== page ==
Goodness, this GP was so rude. Damn me for having a life outside my mother. And she simply refused to listen.

Shortly after this argument, a community social worker called who was kind, and gentle and conciliatory and totally unlike her belligerent colleague. Pamela  explained that it had been decided to admit my mother to hospital but could I go back to her flat and let the paramedics in? I did this and my mum was admitted through A&E, with me apologising to the Filipina A&E nurse for my mother’s racial abuse. “You are a very bad Chinese.”

The following days saw my mother medically stabilised very quickly of course, but no-one knew what to do with her. She could not be released back to her home if she could not look after herself. Nonetheless, they had to free up the bed in a Surgical Ward that was full of confused old ladies. On the first day, my mother’s hearing aid, her only means of communication with the outside world, was lost in the hospital, with the medical staff shrugging and saying, “Oh things do get lost. They put them down all over the place.” I was so upset: it had taken 6 weeks to obtain my mother’s new hearing aid and here it was lost. We arranged for Specsavers to visit the hospital to take a new mould of my mother’s ear, knowing that she would face the medical assessment in India the following week with no means of understanding what was going on. Miraculously, though, the hearing aid had been found by the next day but I’d like to commend Specsavers in Bromley, contracted by my mother’s GP for audio services,  for being so helpful and willing to go so far to help us.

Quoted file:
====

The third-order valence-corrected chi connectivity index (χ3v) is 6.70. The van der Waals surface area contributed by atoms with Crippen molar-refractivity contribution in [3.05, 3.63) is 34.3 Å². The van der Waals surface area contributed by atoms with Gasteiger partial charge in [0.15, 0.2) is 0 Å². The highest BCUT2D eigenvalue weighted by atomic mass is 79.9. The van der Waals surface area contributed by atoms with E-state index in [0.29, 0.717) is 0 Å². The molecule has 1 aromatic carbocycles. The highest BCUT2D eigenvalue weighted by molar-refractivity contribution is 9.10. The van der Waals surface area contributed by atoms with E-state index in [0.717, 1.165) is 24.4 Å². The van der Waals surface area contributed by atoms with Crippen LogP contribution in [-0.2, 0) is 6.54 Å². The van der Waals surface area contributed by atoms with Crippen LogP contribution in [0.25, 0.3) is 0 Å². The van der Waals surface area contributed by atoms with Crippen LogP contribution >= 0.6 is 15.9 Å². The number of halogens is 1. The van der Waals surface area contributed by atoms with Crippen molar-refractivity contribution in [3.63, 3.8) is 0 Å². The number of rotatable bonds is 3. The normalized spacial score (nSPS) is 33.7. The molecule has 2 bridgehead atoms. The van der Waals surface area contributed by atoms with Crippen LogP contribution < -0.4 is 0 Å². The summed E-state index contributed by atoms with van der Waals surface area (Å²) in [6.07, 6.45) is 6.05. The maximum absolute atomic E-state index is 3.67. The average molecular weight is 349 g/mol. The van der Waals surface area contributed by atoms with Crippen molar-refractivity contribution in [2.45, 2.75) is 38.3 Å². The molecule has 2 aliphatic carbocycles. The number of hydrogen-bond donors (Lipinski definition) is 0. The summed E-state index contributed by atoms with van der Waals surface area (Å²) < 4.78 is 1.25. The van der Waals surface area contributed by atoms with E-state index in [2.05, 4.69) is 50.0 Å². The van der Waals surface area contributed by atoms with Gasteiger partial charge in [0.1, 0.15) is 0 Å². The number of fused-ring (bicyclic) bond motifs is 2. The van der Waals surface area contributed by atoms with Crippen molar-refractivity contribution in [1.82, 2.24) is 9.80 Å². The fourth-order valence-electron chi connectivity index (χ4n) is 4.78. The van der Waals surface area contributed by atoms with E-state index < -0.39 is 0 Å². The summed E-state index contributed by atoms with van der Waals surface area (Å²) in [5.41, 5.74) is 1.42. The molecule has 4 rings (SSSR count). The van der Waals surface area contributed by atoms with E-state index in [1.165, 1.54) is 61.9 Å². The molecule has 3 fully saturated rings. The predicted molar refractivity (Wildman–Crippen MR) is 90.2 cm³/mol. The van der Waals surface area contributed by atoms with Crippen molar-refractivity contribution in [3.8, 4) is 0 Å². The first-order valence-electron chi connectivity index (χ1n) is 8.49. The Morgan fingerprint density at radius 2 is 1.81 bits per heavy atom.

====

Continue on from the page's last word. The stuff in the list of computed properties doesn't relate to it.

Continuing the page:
Two fresh issues raised their head in the early part of that week. My mother was booked to have an ECG test at our local private hospital but, because she had been admitted to hospital, she would miss her appointment. However, she had had an ECG taken on admission to A&E on the previous Friday and, according to all of the medical staff there, it would be no problem to have a copy of this to take with me to India. Only no-one seemed willing to release this to me. Unfortunately, my Power Of Attorney over my mother’s affairs is an old one that has been superseded by the Lasting Power of Attorney, that specifically covers decisions relating to health matters. Of course, there was no guidance on the Government website about upgrading the Power of Attorney document and I had been advised by the Consultant Psychogeriatrician that I was making these decisions on behalf of my mother under the Mental Capacity Act 2005. Sadly, the Hospital Social Worker, by whom I was harangued for an hour on at least two separate visits to my mother in hospital, did not seem to accept the expertise of the psychogeriatric consultant in the matter. Nor would she accept my pleadings that my mother was unsafe to go home to her flat because my friends had witnessed her crossing the busy road outside her block without looking.

That’s just hearsay,” she said, “You didn’t witness it yourself.”

Err no, because if I had been there myself, I would not have let her cross, would I?